On the attacker's machine, just the Invoke-PoshRatHttps listener needs to be started. As soon as the build is triggered:
Awesome! Encrypted traffic between the attacker and the client. I don't stress using PowerShell for nothing :)

Now, if we have the capability of configuring builds on master, few more interesting things can be done.

Super User

TeamCity has a special user called Super User "which allows you to access the server UI with System Administrator permissions if you do not remember the credentials or need to fix authentication-related settings". Documentation about it is here. To login as a Super User we must have the Super User authentication token which could be found in the teamcity-server.log file. In a default installation on Windows, the file is located in the C:\TeamCity\logs\ directory. Following simple PowerShell command could be used to read the token from a Windows master:
After getting the token, it could either be used with a blank username at the TeamCity login page or at [TeamCityUrl]/login.html?super=1. This is how a Super User login looks like:
Great! Interestingly, a Super User token is regenerated only when the TeamCity Server service is restarted. Also, there can be any number of Super User logins simultaneously. It means once you get access to a Super User token, it could provide a reasonable long access to the TeamCity instance.

Fun Fact: We can lock out Super User for one minute by attempting to login with a blank username and password on TeamCity login page. Though I have not tried it, a Super User may be locked for longer duration by scripting the login attempts.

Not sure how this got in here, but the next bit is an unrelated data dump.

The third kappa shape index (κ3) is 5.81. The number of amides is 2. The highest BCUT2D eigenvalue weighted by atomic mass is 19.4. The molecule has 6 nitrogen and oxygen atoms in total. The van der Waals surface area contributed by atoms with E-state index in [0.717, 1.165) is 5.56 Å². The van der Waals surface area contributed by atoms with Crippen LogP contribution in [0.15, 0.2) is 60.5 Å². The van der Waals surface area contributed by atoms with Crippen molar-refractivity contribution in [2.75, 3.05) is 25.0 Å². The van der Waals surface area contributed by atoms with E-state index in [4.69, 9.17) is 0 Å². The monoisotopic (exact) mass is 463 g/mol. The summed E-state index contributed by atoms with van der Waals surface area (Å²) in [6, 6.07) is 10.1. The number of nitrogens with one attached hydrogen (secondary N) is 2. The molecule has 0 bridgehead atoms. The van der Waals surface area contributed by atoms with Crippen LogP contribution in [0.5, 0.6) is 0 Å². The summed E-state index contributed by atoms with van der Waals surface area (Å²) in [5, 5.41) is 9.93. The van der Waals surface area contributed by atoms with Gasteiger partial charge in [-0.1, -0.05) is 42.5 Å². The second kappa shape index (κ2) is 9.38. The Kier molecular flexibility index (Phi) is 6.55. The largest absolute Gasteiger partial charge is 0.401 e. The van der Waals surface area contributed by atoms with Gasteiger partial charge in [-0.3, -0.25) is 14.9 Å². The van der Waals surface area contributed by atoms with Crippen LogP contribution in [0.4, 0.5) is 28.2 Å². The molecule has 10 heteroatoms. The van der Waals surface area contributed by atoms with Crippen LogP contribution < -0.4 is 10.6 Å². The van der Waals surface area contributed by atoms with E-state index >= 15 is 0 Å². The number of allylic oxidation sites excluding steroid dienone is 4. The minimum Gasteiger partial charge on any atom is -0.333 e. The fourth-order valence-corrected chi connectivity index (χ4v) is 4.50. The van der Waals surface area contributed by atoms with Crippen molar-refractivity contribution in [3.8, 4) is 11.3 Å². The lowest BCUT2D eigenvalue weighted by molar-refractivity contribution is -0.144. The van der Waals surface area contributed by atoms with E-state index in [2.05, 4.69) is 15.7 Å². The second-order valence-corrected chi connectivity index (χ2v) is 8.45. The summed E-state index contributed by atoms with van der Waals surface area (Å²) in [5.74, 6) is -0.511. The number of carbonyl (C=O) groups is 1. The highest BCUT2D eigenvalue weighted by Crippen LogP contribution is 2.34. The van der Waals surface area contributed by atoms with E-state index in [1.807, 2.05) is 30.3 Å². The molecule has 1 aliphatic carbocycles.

SSH Keys in clear

TeamCity allows users to upload SSH keys for projects. These keys, which are the private ones, are stored in clear on the master! Read the documentation here.Whats worse is we can read the keys if we have the ability to configure builds on the master. The keys are stored in the [TeamCity Data Directory]\config\projects\[project]\pluginData\ssh_keys directory. We can get the Data Directory from the teamcity-server.log file.
Bingo! May I remind you that we are in 2015 :)

Google Dorks

Use the below Google Dorks to spot public instances of TeamCity:
Instances with Guest login enabled: intitle:"Projects - TeamCity"
Instances which allow Registration of new account: "intitle:Register a new account – TeamCity"

TeamCity instances have very sensitive information. The below screenshots are just examples, there is a gold mine out there.

In the below screenshot, the build log contained url of a product under development along with the credentials to access it with admin privileges.
The one below had credentials for the database administrator sa account password. The public IP address of the database was visible in another build log. 

Unserialization Vulnerability

As far as I know, TeamCity does not use the affected library.

Video Demonstration

A quick video demonstration of attacks discussed above:

Hope you enjoyed the post! Feedback and comments are welcome :)

To support my research, join me for a two days training "PowerShell for Penetration Testers" at:

BlackHat, Asia (March 29-30th, 2016) - https://www.blackhat.com/asia-16/training/powershell-for-penetration-testers.html

HITB, Amsterdam (May 24-25th, 2016) - http://conference.hitb.org/hitbsecconf2016ams/sessions/2-day-training-3-powershell-for-penetration-testers/